This Welcome to Downtown Lincoln mural was painted by Adam May of AMP Studio
, a Lincoln photo and graphic design studio, in October of 2005.
Back on Route 66, I'd never seen double stop signs. According to Bobbi Abbot, Director of the Lincoln Chamber of Commerce, this one at 5th and Washington had the top sign added because it was being overlooked by too many truck drivers.
Further west on Route 66, at 914 5th Street, one finds this replica of a building with which Lincoln was familiar. This reproduction of the Postville Courthouse was built in 1953 as part of Lincoln's centennial celebration. The original was moved to Michigan by Henry Ford, according to Bobbi Abbot, Director of the Lincoln Chamber of Commerce. Specifically, Ford moved the building to his Dearborn, Michigan, Greenfield Village museum. Read more about the replica, here
Yule aficionados might note that a Christmas Open House is held here the first Saturday in December. It features 1840's decorations, including a tree, along with other entertainment. If I lived in the area, I'd check that out.
Another handy sign: From 1839 to 1848, the seat of Logan County was Postville, which centered in the court house located on this site. In this structure, Abraham Lincoln, A member of the traveling bar of the Eighth Judicial Circuit, attended court twice a year
. Postville eventually became part of Lincoln.
Now here's a structure that leaps out at you, no matter what its condition. The Mill, 738 Washington (Route 66), opened as a Dutch theme building with blue trim in 1929 under the name, "The Blue Mill." The windmill itself once revolved and waitresses dressed in blue and white aprons. In 1945 the building got a new owner and a barroom and dance hall were added, along with a coat of barn red paint. Fried schnitzel became the restaurant's forte. The place had lost most of its Dutch theme interior by the 1980's and, according to savethemill.org
, "was becoming a museum of rather strange objects, including a mechanical leg protruding from a hole in the ceiling
." The Mill closed in 1996 and began to be an object of deterioration, fines and controversy.
Things have changed since I took these photos in July of 2006. You can read about the complexities at savethemill.org
, but the important thing for the tourist is that the original portion of the building has been saved, and the additions were demolished. That sounds like a practical solution to me.
You can see a video of the demolition of the back portion of the building, here
Ace Jackalope rarely gets to wear a Route 66 pin and a tiki shirt at the same time. That's because there isn't much tiki left on the Mother Road. Out on the beltline version of Route 66, now business Route 55, we ran across the defunct Tropics Restaurant. There's no evidence the Tropics ever had tiki statues, but the sign is still worthy of note.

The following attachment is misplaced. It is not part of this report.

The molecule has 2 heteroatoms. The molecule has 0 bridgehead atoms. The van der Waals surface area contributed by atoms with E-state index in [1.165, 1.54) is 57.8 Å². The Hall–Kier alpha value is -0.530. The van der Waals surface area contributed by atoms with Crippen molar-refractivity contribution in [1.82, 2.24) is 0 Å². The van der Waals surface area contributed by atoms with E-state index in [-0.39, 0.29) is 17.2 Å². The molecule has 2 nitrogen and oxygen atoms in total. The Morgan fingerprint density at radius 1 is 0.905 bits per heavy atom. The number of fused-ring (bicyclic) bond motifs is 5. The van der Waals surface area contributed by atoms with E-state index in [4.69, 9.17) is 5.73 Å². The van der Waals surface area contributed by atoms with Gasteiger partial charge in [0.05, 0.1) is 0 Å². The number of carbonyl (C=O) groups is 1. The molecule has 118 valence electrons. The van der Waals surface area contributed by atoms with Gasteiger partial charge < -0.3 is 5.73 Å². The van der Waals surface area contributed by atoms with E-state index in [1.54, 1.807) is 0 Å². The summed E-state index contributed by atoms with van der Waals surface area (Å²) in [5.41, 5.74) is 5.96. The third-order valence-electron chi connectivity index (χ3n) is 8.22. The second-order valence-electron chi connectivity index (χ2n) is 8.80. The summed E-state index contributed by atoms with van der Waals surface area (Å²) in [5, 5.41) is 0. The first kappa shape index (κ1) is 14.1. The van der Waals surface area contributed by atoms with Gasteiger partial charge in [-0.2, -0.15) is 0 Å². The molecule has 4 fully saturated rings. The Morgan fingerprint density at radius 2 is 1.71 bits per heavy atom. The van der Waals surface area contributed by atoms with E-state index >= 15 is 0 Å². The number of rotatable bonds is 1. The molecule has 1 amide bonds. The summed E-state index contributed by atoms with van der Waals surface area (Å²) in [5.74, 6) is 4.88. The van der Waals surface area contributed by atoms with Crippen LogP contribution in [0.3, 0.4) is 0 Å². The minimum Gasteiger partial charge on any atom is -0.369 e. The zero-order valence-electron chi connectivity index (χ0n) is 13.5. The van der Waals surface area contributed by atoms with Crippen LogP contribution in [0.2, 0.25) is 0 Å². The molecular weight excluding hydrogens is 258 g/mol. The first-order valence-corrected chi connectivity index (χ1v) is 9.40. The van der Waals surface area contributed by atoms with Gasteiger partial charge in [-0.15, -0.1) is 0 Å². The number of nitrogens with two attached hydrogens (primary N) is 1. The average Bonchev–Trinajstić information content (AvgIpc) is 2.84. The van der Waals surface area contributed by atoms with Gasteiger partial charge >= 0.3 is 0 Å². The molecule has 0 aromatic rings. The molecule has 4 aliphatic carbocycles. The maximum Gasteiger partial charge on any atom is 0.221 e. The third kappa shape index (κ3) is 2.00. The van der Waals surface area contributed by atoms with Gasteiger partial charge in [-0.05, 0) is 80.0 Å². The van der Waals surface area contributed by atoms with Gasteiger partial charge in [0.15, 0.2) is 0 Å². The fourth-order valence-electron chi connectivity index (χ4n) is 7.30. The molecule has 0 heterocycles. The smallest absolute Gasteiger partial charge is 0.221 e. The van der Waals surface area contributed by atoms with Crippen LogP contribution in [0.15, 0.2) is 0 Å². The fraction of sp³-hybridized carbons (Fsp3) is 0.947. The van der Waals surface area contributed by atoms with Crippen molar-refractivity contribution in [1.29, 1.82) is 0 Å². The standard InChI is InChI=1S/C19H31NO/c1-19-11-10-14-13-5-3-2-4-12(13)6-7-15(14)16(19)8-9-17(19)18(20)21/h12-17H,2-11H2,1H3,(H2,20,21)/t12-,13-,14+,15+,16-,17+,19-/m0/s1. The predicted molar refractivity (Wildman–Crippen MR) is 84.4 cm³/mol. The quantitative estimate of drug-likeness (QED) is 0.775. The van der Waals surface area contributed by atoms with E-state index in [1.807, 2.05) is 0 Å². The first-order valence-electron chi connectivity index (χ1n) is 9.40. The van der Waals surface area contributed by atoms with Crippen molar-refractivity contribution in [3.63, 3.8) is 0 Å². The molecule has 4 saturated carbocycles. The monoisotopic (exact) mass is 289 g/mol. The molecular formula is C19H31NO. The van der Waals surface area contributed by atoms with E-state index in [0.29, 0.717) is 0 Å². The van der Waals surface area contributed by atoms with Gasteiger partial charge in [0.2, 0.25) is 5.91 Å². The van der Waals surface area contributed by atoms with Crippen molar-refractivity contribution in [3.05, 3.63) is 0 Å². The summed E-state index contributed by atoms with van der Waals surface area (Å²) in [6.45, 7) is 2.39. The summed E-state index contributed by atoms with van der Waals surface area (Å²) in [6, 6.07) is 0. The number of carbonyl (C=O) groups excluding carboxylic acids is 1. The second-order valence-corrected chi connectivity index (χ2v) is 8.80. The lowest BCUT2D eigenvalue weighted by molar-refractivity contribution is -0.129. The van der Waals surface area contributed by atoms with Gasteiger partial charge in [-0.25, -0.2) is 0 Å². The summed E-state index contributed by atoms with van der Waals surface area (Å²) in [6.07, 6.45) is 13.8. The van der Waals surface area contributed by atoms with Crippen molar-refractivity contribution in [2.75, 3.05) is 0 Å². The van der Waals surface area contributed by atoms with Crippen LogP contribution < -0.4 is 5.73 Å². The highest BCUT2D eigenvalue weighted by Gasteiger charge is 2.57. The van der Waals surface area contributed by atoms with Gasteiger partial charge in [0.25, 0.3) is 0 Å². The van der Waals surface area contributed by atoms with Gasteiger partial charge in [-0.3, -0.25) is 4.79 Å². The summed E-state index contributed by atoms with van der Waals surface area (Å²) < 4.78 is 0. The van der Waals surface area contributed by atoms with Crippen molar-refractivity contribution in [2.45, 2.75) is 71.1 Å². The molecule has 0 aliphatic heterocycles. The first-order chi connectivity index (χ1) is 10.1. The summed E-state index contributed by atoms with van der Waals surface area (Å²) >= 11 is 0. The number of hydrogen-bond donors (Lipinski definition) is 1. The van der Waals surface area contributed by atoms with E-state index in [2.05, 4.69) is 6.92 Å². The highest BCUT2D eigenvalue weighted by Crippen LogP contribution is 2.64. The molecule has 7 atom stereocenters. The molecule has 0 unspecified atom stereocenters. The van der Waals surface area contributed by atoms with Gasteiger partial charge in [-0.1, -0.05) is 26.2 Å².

The Tropics was opened in 1950 by Vince Schwenoha, who chose the name because he'd done military service in Hawaii. He was also influenced by a trip to California, in which he saw a sandwich made of a bun with two patties of hamburger. When brought to Lincoln, this became the "Tropicburger."
The website Mr. Lincoln, Route 66 and Other Highlights of Lincoln, Illinois
shows this photo of the exterior from 1950. There was obviously a drastic remodel, if not a completely new building. A post at Tikicentral.com
, mentions a fire. (photo used by permission of Leigh Henson)
Henson's website also shows this undated Tropics postcard. Tiki aficionados will note that although the "South Seas Cocktail Lounge" in the upper left looks somewhat Polynesian, the other views do not. (photo used by permission of Leigh Henson)
The Tropics closed sometime between 2001 and 2006, and is still vacant.
We previously posted about a very atmospheric treat one should not miss when visiting Lincoln: the Ghost Bridge
. The bridge supports can be found by walking down a narrow stretch of abandoned 1926-1940 Route 66 pavement which happens to start between two cemeteries. How cool is that
?February 2009 Additions
I visited Lincoln again on June 21 of 2008 while attending the National Route 66 Festival
Work has progressed on the Mill Restaurant building.
I managed not to overlook the phone booth on the roof of a building on the square this time. I'm told it was part of a previous civil defense plan.
Most importantly to me, though, was the addition to the city of a huge fiberglass Abraham Lincoln in a wagon, which was moved from nearby Diverton
Ace tried to sneek a peek at Abe's book.
That's a law book he's reading.
Abe looks kind of sad, I think. But then he is usually portrayed as rather serious.
I thought the juxtiposition with the "supersizer" car wash across the street to be rather funny.
We'd like to thank Darold Leigh Henson
, Andrea Springer
, Bobbi Abbot
and Adam May
for their help.
For other "Ace does Illinois" posts, see:The Beginning of Route 66Breakfast at Lou Mitchell'sWhere is Ace Jackalope (Episode 5)A Sacred Grove on Route 66He Belongs to the Ages, But You Can Still Buy a SouvenirGhost BridgeBelvedere MotelWhere is Ace Jackalope? (episode 26)